Upon seeing the enormous doors of the lock opening, I remembered this nightmare immediately; and it was right then that our little cousin Aidan (age three) starting screaming in terror. The pang subsided when our host sailors explained the physics of water tables, and though Aidan continued to shriek, I settled in with a nice glass of Riesling and enjoyed our "rise to the top."

It was a gorgeous, crisp, fall day on the Erie Canal; and I can safely listen to the old Simon and Garfunkel tunes with absolutely no fear of falling.

October 09, 2005

Daytrip to Corning

Most folks know Corning as the home of their mother's oven-safe bakeware, but the small city is also home to the world's largest Museum of Glass. 665363658205_0_ALB For a birthday daytrip, Heath and I ventured over to the CMOG to see what that was all about--and learned and saw lots and lots of cool things. Glass artifacts of ancient civilizations abound, as do pieces from Europe's grandiose eras; then there's all sorts of funky stuff to gawk at (this is a fun place if you're a crow-person, easily amused by bright, shiny things). We watched a glass-making demonstration (at which we learned a bit of Mandarin Chinese), 485863658205_0_ALB walked through the "innovations" interactive exhibit, saw a huge exhibit of Czech glass (not as boring as it sounds) and then walked very, very carefully through the gift shop. We came home with a gorgeous vase, two port glasses, and some funky ice-cream dishes you'll love to use when you visit us.

October 07, 2005

Happy New Year's, Baby

Logan slept through most of the Rosh Hashana feast, but Auntie Mo had plenty of sweet things around. . .

October 06, 2005

You Don't Really Knead to Knead That Much

makin' challah

In an effort to hone my down-home, promised-land baking skills, I attended a challah-making workshop at a friend's home last week. Good fun, good women, good teacher (thanks Mr. Z.!)--and there's definitely something to be said for the theraputic qualities of kneading. And kneading. And kneading. Here, Leslie and I prepare to make a "bird design" out of dough. (It was delicious.)

September 25, 2005

Logan, Baby!

This is Logan, Baby!

Meet my niece, Logan Ariella. She weighed in at 9 pounds (zoicks!)on Sept. 23rd, and stretches to a whopping 20.5 inches. She has a beautiful little rosebud mouth and isn't afraid to use it--some nice pipes! Ten lovely fingers, ten lovely toes, a squeezable tush and a lovely pair of roaming eyes to boot.

Momma, Staci, is doing great, and Papa, Aaron, is pleased as peaches. A sleepy contentment fills the recovery room at Highland Hospital, and the grandparents (and great-bubbe, my grandmother) are scrambling to set up the nursery for the big homecoming. Auntie Monica is planning baby's first concert ("unplugged from the crib"), baby's first trip to the bathtub/sink in our apartment, baby's first trip to Central Park. . .well, okay, the latter can wait a bit.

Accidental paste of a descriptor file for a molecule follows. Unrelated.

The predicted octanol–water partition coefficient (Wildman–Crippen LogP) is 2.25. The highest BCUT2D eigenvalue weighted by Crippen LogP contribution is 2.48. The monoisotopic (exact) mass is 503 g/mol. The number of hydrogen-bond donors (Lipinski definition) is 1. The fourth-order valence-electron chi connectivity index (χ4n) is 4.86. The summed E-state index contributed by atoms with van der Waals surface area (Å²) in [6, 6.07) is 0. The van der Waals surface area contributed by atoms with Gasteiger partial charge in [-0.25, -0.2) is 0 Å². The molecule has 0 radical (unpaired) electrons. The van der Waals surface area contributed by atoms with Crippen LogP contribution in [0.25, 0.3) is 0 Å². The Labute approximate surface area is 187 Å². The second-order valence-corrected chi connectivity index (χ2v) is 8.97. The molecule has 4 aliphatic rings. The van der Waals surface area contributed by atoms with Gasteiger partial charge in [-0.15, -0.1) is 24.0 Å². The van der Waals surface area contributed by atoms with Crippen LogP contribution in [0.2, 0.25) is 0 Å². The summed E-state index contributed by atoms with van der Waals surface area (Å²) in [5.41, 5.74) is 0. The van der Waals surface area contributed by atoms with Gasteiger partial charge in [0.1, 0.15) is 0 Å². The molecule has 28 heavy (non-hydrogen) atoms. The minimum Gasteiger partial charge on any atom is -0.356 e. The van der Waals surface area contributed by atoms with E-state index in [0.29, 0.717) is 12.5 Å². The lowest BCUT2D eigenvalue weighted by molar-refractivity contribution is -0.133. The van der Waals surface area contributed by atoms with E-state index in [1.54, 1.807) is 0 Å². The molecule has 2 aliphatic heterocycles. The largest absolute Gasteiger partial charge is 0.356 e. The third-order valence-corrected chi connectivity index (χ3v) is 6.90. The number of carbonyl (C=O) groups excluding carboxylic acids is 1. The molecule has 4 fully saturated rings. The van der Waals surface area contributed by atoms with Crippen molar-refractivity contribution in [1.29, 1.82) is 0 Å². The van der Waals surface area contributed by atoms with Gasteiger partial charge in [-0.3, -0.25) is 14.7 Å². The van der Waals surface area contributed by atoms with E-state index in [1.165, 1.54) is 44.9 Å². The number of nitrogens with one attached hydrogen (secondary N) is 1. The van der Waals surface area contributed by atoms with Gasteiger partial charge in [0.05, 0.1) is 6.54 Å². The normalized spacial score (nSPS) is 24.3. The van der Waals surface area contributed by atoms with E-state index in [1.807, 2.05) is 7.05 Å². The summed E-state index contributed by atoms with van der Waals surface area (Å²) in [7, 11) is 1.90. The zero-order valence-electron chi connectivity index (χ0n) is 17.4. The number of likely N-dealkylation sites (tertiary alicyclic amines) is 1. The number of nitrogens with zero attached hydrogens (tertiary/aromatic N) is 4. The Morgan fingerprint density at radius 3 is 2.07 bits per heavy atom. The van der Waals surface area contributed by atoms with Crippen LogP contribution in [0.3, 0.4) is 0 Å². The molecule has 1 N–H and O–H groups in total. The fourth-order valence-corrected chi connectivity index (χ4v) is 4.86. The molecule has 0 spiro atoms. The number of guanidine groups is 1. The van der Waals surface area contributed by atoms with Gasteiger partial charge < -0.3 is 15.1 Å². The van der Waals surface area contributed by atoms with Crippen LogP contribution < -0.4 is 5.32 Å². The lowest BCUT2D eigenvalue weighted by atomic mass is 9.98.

September 18, 2005

At the 24-hr. Greek Diner, Sometime around Midnight

Heath's falafel sandwich wasn't the best, but mmmm, mmmm, mmmm, my grilled cheese & tomato sandwich with a side of avegolemeno (egg lemon soup) was darn tasty. Our friend Dave took this picture with his very swank Blackberry-Phone, which apparently, in addition to taking photos, can take video, call your friends, organize your lunch meetings, walk your dogs, and do your laundry.

Wedding plans are going and going. I found a nice dress for the occassion, and have talked to "my florist," who is so lovely that she hugged me in the apple aisle at Wegmans and said, "I'm really happy for you!" What a florist!

School is also going smoothly: so far, it's been hot as Hades in there, but with the recent rain, things may cool off a bit, and my little cherubs may perk up a bit in their hard desk-seats. I love my school, but am sorely missing my old friends in Watertown and beyond.

Here's to the start of a beautiful fall.

August 15, 2005

wedding central.: click *here* for updates

clicking the title of this blog will help you find info. about wedding stuff. . . as we come to find out ourselves. please sign our guestbook!
we're going a'registerin' today with heath's gargantuan list of "must-have" kitchen essentials. this apparently includes a milkshake maker.

August 14, 2005

The Story of Us: Just the Beginning

After a beautiful afternoon winery-hopping along Seneca Lake, with a delicious (surprise) picnic lunch on a quieter part of one vineyard, Heath surprised me again with dinner plans. He'd rented out the rooftop deck of Artisan Works for a quiet dinner for two overlooking Rochester's city skyline. Surrounded by funky sculptures, the heat of the day finally subsiding, and the sounds of the train going by (and some well-chosen music), we supped a delightful meal prepared and served by two of Heath's co-workers (one, a bona-fide chef who knows his Riesling).

By meal's end, our eyes were wide and stomachs full; I could only stare at dessert when Heath got up, stood in front of me, and read me a most compelling poem.

And, folding his poem back into his pocket, kneeled on his bad knee and proposed.

I have, of course, accepted!

I'm planning to blog the adventures of planning a wedding as they arise. Stay posted. Meanwhile, I am missing you, wherever you are, and hoping to celebrate with you in person!

July 23, 2005

Dashen Through the South Wedge